Santa Barbara: Where the Arts Have Not Mattered for 44 Years!
Recently, I had some L.A. friends move to town (don’t be alarmed, they really are “nice”). Mistakenly, they thought that I knew a bit about our County and asked: “So where does ‘our’ money go?” Mind you, these are philanthropic folks who care about culture so I had to be honest: “I can tell you one thing, it doesn’t go to the arts.” Allow me to explain:
In 1978, Santa Barbara County developed a plan — one that has yet to be updated — to support the arts, sort of. You see, as it relates to “support” – the level is laughingly dated/anemic, and as it relates to the “arts” – the definition is painfully narrow. Anyway, what this plan (Ordinance 3068) provided was that 1% of County construction budgets (e.g. parking lots and buildings) be earmarked for the adornment of these public spaces. You see, for me, and this is in keeping with the broader stated purpose of 3068, the arts must also include music, dance, theater, and literature. You know, all those things that our individual largesse makes possible, and all those things that make Santa Barbara culturally wonderful.
As for the funding itself, guess how much our Office of Arts and Culture receives annually from our $1.35B County? Hold onto your hats: around $300K. Yes, just $300K to support the arts, a $198M industry sector that boasts 5,857 jobs and generates $19M in local and state revenue. Shameful!
Perhaps in 1978 this plan seemed sound. After all, back then we were actually building (rather than simply repairing), our crumbling Bauhaus edifice(s). But times have changed and as it relates to capital improvements, we make very few. Indeed, according to the most recent budget, we have $471M in deferred maintenance – $471M! And, on the revenue side, although our revenues have soared by $160M, our funding for the arts has remained at pitifully low historic levels, i.e. $300K.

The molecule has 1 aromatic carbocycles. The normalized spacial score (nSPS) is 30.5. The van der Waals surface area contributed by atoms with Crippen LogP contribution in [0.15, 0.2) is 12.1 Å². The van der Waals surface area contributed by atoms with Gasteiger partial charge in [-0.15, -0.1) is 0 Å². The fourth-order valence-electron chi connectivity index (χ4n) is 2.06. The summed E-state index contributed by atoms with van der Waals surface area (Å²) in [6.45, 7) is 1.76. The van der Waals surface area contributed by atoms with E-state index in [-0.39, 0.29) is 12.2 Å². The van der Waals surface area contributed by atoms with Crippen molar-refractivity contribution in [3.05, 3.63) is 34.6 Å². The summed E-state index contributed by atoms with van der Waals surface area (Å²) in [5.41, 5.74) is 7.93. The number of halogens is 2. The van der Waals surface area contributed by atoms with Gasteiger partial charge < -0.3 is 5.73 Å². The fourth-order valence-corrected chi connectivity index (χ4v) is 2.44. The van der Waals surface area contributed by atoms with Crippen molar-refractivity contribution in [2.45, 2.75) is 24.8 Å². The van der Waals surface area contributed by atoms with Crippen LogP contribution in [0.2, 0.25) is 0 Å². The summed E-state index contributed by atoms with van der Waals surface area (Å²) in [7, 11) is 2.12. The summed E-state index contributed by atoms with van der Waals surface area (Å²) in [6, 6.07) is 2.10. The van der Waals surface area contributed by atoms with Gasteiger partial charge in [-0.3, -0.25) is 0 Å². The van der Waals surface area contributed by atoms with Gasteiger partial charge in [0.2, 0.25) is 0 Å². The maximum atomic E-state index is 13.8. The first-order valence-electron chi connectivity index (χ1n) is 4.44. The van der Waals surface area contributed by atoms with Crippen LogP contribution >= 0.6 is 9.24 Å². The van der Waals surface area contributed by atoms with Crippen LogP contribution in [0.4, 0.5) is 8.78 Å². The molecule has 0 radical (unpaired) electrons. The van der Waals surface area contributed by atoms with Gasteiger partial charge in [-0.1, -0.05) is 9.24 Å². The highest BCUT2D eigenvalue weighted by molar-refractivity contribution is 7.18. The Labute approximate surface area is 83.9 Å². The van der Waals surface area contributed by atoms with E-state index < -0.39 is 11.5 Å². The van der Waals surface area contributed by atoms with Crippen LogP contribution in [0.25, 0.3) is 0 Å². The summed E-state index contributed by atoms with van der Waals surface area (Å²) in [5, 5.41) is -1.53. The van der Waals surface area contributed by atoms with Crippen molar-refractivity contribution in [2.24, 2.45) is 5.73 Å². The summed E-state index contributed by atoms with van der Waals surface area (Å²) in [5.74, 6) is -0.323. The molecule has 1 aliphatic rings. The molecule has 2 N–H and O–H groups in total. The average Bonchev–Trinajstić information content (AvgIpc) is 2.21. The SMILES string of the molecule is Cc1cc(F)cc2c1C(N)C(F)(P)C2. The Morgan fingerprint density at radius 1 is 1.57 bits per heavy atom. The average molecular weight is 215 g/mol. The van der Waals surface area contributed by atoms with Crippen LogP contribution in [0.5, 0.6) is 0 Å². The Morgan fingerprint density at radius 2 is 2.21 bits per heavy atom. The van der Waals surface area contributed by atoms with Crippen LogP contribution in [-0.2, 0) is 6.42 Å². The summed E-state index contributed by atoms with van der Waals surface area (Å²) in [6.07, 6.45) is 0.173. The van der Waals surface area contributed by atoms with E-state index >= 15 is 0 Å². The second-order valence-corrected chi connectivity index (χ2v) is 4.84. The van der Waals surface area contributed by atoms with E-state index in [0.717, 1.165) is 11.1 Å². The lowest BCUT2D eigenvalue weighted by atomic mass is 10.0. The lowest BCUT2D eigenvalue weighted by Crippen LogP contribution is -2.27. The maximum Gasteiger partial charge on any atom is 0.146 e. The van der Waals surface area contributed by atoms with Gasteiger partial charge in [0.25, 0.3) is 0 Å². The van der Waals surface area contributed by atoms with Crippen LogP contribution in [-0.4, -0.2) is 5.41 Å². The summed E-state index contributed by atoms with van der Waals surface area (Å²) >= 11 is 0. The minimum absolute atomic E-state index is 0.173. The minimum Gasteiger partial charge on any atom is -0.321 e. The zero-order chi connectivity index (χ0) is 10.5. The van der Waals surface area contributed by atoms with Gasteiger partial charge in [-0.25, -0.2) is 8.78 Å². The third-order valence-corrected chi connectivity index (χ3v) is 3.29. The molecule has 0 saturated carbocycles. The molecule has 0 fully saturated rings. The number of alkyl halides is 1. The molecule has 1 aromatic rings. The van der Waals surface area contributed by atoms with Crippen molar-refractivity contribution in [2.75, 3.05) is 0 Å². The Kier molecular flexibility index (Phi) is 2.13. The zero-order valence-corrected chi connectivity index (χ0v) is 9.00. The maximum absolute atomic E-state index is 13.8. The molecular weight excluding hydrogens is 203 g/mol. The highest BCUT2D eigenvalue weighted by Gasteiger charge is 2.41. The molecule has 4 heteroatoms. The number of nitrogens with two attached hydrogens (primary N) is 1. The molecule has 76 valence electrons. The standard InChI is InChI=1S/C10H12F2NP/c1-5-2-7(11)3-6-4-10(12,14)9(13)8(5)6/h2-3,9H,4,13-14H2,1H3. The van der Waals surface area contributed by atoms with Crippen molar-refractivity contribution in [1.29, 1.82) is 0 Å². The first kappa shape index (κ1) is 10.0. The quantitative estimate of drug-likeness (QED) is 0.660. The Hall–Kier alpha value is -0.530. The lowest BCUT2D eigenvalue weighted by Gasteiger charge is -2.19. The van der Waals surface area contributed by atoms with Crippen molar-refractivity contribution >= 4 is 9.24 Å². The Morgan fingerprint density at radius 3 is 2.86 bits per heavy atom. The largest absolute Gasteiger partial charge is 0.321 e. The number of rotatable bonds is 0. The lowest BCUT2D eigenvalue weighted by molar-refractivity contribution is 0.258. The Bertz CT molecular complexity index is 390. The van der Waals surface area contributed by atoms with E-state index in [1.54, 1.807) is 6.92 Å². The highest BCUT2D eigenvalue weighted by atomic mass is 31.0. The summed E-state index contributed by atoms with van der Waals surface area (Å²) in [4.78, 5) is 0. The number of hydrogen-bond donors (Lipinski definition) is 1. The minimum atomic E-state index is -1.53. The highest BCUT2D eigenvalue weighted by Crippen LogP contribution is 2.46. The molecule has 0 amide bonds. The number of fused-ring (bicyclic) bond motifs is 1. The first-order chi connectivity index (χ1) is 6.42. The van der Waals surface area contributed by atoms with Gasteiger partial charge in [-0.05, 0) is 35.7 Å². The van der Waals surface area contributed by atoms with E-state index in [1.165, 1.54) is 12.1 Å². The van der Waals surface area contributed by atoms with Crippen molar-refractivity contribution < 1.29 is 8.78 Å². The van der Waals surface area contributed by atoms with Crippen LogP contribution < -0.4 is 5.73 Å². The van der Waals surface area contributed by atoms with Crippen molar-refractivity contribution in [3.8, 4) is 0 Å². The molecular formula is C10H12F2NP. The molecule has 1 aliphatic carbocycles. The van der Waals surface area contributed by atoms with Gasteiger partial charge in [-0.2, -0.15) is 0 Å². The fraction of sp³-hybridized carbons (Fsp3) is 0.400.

You need to understand something about our County, and while this is not the place to dig deeply, I will let you in on a secret: The County always wants to talk “revenue” because it keeps us from talking about something much darker and more important, “expenses.” Allow me to mention just a few County expenses to put the $300K for the arts in context: $700M for salaries (a $34M increase from last year); $17M to operate our newly minted, white elephant, jail (a $2M increase from last year); $325K for Employee Housing and Leadership Compensation studies (huh?); and about $800K for cannabis related hires re: licensing, planning, and tax enforcement (one out of three growers refuse to pay taxes). One quick word about cannabis — I really can’t help myself — our tax scheme is the laughingstock of the entire state. Last quarter each grower paid just $27K on average. Cannabis is not our savior, it is Santa Barbara’s version of the Emperor’s New Clothes, a fairytale repeated by our opinion-based (other than the MJ) media. Fact: The arts are more valuable than large-scale commercial cannabis can ever hope to be!
So, let all five of our supervisors know that we need to develop a new and forward-looking arts funding mechanism. Also, let our CEO Mona Miyasato know that a society is measured by what they fund and, perhaps, the arts are a bit more important than a Compensation Study (i.e. Are we making enough?). Never forget, although we are blessed with sunshine, our County has a very dark underbelly. The arts need support and it can’t always come from the incredible generosity of a few (Towbes, McCune, etc.) — let’s start understanding where our money goes and demand “more.” After all, 44 years is a very long time.
Jeff Giordano, SB County Resident